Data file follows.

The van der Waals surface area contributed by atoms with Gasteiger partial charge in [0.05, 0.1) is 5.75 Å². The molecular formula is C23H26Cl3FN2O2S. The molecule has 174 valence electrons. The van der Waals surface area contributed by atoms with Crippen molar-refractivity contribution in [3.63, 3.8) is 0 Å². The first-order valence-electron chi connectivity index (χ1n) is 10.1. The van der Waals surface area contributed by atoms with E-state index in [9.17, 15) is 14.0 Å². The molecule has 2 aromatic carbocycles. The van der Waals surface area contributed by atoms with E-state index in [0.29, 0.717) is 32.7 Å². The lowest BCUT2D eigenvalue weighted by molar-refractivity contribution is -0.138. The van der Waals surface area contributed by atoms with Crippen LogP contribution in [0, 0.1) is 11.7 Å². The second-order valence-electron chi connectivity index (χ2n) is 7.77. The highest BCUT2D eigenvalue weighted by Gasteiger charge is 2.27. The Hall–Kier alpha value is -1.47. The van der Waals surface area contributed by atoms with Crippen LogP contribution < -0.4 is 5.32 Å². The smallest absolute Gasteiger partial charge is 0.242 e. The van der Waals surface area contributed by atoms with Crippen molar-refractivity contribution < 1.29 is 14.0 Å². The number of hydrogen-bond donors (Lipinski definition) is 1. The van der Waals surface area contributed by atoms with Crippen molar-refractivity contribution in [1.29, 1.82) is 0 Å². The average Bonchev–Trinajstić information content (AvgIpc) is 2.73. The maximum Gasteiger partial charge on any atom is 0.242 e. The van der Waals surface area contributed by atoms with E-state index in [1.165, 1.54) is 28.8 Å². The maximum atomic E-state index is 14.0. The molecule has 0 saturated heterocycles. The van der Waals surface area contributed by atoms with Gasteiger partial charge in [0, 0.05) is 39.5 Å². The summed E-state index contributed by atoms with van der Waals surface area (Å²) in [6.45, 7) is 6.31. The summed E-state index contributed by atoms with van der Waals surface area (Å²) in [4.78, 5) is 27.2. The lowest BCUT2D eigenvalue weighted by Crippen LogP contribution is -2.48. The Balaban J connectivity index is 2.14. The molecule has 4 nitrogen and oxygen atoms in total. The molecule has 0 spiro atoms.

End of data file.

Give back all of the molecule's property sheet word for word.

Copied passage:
The van der Waals surface area contributed by atoms with Gasteiger partial charge in [0.05, 0.1) is 5.75 Å². The molecular formula is C23H26Cl3FN2O2S. The molecule has 174 valence electrons. The van der Waals surface area contributed by atoms with Crippen molar-refractivity contribution in [3.63, 3.8) is 0 Å². The first-order valence-electron chi connectivity index (χ1n) is 10.1. The van der Waals surface area contributed by atoms with E-state index in [9.17, 15) is 14.0 Å². The molecule has 2 aromatic carbocycles. The van der Waals surface area contributed by atoms with E-state index in [0.29, 0.717) is 32.7 Å². The lowest BCUT2D eigenvalue weighted by molar-refractivity contribution is -0.138. The van der Waals surface area contributed by atoms with Crippen LogP contribution in [0, 0.1) is 11.7 Å². The second-order valence-electron chi connectivity index (χ2n) is 7.77. The highest BCUT2D eigenvalue weighted by Gasteiger charge is 2.27. The Hall–Kier alpha value is -1.47. The van der Waals surface area contributed by atoms with Crippen LogP contribution < -0.4 is 5.32 Å². The smallest absolute Gasteiger partial charge is 0.242 e. The van der Waals surface area contributed by atoms with Crippen molar-refractivity contribution < 1.29 is 14.0 Å². The number of hydrogen-bond donors (Lipinski definition) is 1. The van der Waals surface area contributed by atoms with Crippen molar-refractivity contribution in [1.29, 1.82) is 0 Å². The average Bonchev–Trinajstić information content (AvgIpc) is 2.73. The maximum Gasteiger partial charge on any atom is 0.242 e. The van der Waals surface area contributed by atoms with E-state index in [1.165, 1.54) is 28.8 Å². The maximum atomic E-state index is 14.0. The molecule has 0 saturated heterocycles. The van der Waals surface area contributed by atoms with Gasteiger partial charge in [0, 0.05) is 39.5 Å². The summed E-state index contributed by atoms with van der Waals surface area (Å²) in [6.45, 7) is 6.31. The summed E-state index contributed by atoms with van der Waals surface area (Å²) in [4.78, 5) is 27.2. The lowest BCUT2D eigenvalue weighted by Crippen LogP contribution is -2.48. The Balaban J connectivity index is 2.14. The molecule has 4 nitrogen and oxygen atoms in total. The molecule has 0 spiro atoms.